Short Communication Open Access
Profile of Inflammatory Bowel Disease from a Tertiary Care Center in North East India
Anjan Jyoti Talukdar*
Department of Medicine, Gauhati Medical College and Hospital, Bhangagarh, Guwahati, Assam, 781 032, India
*Corresponding author: Anjan Jyoti Talukdar, Department of Medicine, Gauhati Medical College and Hospital, Bhangagarh, Guwahati, Assam, 781 032, India, Email: @
Received: August 17, 2017; Accepted: September 25, 2017; Published: March 29, 2018
Citation: Anjan Jyoti Talukdar (2018) Profile of Inflammatory Bowel Disease from a Tertiary Care Center in North East India. Gastroenterol Pancreatol Liver Disord 6(2): 1-2. DOI: 10.15226/2374-815X/6/2/001124
Inflammatory Bowel Disease was believed to be unknown in India about 20 years ago. But several reports have been published which shows that its prevalence in India is not that uncommon as perceived.

Reports from North East India on IBD are rare. Keeping this in mind an effort was made to collect data on IBD in a tertiary care hospital in North East India.
Ulcerative Colitis
The hospital prevalence of UC patients was found to be 22.9/100,000 patients. The mean duration from the onset of symptoms to diagnosis was less than a year. Male to female ratio was 1.45:1.

Of our Ulcerative Colitis patients, 45% had extensive disease; left sided disease was seen in 37%, procto-sigmoid involvement was seen in 18% and no patients had isolated proctitis. Only arthralgia was present as an extra-intestinal manifestation in 11.11% patients. Surprisingly we did not encounter any other extra-intestinal manifestation.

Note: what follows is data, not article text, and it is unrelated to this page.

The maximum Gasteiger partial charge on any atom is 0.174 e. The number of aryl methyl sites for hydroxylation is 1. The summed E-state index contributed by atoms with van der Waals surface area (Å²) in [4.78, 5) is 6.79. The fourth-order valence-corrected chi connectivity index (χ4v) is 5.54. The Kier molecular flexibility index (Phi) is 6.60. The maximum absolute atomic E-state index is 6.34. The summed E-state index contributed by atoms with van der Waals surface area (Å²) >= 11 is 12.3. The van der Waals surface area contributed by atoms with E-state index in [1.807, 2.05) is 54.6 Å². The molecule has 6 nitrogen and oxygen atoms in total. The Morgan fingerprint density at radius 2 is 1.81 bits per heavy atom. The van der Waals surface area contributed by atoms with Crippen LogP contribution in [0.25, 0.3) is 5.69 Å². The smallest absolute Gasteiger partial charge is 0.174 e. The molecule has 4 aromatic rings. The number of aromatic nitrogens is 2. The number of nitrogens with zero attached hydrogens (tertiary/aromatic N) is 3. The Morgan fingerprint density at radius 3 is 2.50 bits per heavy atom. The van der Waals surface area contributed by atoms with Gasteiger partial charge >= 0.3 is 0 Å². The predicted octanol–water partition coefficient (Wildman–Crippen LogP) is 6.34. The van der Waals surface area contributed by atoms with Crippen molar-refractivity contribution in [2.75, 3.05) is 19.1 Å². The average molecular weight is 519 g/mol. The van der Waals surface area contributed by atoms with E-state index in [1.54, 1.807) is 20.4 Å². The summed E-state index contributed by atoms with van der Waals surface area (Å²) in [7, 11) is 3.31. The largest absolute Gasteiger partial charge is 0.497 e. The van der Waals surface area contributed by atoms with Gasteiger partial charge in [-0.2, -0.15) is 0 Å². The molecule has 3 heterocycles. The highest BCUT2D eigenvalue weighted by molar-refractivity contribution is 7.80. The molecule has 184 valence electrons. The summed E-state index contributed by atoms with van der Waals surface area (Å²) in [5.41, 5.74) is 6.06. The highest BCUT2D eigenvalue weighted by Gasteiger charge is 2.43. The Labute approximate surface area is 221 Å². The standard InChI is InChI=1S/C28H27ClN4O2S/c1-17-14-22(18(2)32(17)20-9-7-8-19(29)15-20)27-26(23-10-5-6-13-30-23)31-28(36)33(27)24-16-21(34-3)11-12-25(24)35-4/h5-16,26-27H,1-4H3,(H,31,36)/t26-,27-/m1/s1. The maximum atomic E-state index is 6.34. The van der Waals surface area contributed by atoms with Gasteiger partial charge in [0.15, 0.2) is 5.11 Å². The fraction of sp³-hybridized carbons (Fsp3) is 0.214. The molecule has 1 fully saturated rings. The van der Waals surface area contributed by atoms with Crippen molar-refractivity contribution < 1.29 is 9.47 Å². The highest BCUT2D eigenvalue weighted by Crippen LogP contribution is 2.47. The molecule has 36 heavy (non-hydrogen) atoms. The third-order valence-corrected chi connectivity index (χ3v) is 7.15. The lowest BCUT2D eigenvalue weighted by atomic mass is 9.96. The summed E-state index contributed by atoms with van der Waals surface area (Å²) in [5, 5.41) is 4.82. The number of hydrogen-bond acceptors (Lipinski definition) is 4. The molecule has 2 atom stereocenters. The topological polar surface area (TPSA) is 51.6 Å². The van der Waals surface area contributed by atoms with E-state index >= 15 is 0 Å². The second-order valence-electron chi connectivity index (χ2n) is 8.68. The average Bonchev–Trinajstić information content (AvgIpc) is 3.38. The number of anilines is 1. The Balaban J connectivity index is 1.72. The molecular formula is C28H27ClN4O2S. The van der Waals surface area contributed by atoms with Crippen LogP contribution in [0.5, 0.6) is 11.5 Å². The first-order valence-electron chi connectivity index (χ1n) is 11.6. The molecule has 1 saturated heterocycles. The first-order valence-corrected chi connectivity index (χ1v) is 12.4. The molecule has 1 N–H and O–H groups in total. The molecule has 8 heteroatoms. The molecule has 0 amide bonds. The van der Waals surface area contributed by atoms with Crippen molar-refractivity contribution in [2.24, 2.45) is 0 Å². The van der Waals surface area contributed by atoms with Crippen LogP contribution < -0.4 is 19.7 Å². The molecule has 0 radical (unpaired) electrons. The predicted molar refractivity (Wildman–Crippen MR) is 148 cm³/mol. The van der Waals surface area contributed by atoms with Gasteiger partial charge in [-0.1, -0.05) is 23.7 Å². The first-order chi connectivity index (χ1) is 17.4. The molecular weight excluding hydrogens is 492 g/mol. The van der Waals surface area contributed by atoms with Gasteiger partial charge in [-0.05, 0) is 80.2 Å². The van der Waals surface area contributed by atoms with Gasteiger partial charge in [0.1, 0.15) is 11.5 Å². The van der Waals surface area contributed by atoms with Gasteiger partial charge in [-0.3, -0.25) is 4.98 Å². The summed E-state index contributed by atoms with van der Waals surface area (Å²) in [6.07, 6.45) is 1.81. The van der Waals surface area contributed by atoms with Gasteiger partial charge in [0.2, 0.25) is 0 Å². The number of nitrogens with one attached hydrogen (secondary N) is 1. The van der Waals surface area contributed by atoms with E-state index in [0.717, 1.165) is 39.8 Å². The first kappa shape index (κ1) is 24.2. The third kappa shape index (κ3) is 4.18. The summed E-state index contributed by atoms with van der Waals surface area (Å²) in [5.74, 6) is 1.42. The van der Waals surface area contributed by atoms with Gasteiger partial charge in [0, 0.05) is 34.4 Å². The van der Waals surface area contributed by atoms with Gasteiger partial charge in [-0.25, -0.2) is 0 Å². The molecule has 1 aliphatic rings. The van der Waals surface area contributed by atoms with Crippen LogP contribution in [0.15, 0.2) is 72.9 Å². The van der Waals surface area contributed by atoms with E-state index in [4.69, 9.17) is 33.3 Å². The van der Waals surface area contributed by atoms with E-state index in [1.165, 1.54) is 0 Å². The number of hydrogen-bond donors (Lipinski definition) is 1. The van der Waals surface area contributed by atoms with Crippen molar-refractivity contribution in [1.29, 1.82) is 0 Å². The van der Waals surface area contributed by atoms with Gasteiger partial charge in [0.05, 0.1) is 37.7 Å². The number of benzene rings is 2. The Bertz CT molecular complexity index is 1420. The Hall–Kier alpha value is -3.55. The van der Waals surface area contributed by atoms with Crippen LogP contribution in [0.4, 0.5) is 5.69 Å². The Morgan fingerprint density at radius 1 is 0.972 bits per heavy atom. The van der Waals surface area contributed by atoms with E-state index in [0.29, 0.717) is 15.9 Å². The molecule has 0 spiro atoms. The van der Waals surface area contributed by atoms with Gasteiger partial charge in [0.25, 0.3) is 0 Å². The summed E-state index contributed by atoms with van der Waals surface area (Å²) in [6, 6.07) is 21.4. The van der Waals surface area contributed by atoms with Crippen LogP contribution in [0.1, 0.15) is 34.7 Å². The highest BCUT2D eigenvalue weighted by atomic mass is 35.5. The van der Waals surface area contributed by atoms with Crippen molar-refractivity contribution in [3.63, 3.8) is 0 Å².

On presentation moderate disease was seen in 59%, 15% had mild disease and severe disease was seen in 26%.

Majority (65%) of our patients required steroids for remission and only 35% patients responded to 5-ASA alone.
Crohns Disease
The hospital prevalence of Crohn’s Disease in our study was 9.4 per 100,000 patients. The mean duration of symptoms before diagnosis was about 2 years.

The common symptoms were abdominal pain (90%), loose stools (63%) and weight loss (63%),. Extra-intestinal manifestations were seen in 27% patients in the form of arthralgia.

73% patients had small intestinal disease and 27% had ileo-colonic disease. No patients had only colonic involvement.

64% of the patients required steroids for remission.

Striking difference was the pattern of gut involvement in Crohn’s disease where majority of our patients had small intestinal involvement.
Table 1: Ulcerative Colitis: Extent and Severity in comparison to different centers in India

Region

Procto- Sigmoid (%)

Left Sided (%)

Pancolitis (%)

Mild disease (%)

Moderate disease (%)

Severe disease (%)

Our study

18

37

45

15

59

26

Sood   et   al Ludhiana

25

47

28

15

30

55

Kochar  et  al Chandigarh

18

41

41

14

25

61

Nigam  et  al Gorakpur

34

46

20

47

39

14

Table 2: Crohn’s Disease: Presenting Features in comparison to different centers in India

Region

Diarrhoea (%)

Abdominal pain (%)

Weight loss (%)

Fever (%)

Mass (%)

Rectal bleed (%)

Arthralgia (%)

Our study

63

90

63

27

0

27

12

Philip  et al

70

71

---

37

---

41

12

Polimoo e t a l Vellore

64

46

37

---

13

---

22

Tandon et al

76.4

94.1

88.2

---

---

---

---

Table 3: Crohn’s Disease: Pattern of gut involvement in comparison to different centers in India

Region

Colon alone (%)

Small bowel alone (%)

Both involved (%)

Ileo-colonic (%)

Rectal Alone (%)

Our study

0

72

0

28

0

Polimoo  et  al Vellore

50

----

---

60-70

---

Amrapurkar  & Patel

25

10

65

60

20

Philip   et   al Kochi

35

20

45

---

18

Tandon  et  al Delhi

53

---

47

---

---

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